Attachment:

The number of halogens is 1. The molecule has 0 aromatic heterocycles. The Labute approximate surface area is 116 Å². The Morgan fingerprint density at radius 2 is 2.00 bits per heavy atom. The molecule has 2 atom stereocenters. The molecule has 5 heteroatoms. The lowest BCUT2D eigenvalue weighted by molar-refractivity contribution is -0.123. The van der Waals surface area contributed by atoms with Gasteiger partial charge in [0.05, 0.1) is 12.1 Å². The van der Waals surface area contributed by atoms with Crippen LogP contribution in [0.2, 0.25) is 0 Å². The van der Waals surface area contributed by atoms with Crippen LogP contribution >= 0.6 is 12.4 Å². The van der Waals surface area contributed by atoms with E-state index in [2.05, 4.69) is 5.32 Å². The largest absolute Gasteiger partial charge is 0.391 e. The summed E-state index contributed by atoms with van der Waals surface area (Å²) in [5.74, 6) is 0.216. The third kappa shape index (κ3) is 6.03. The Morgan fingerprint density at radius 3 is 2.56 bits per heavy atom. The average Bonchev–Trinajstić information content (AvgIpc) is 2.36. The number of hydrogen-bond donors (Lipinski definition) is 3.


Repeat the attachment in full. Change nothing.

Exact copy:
The number of halogens is 1. The molecule has 0 aromatic heterocycles. The Labute approximate surface area is 116 Å². The Morgan fingerprint density at radius 2 is 2.00 bits per heavy atom. The molecule has 2 atom stereocenters. The molecule has 5 heteroatoms. The lowest BCUT2D eigenvalue weighted by molar-refractivity contribution is -0.123. The van der Waals surface area contributed by atoms with Gasteiger partial charge in [0.05, 0.1) is 12.1 Å². The van der Waals surface area contributed by atoms with Crippen LogP contribution in [0.2, 0.25) is 0 Å². The van der Waals surface area contributed by atoms with Crippen LogP contribution >= 0.6 is 12.4 Å². The van der Waals surface area contributed by atoms with E-state index in [2.05, 4.69) is 5.32 Å². The largest absolute Gasteiger partial charge is 0.391 e. The summed E-state index contributed by atoms with van der Waals surface area (Å²) in [5.74, 6) is 0.216. The third kappa shape index (κ3) is 6.03. The Morgan fingerprint density at radius 3 is 2.56 bits per heavy atom. The average Bonchev–Trinajstić information content (AvgIpc) is 2.36. The number of hydrogen-bond donors (Lipinski definition) is 3.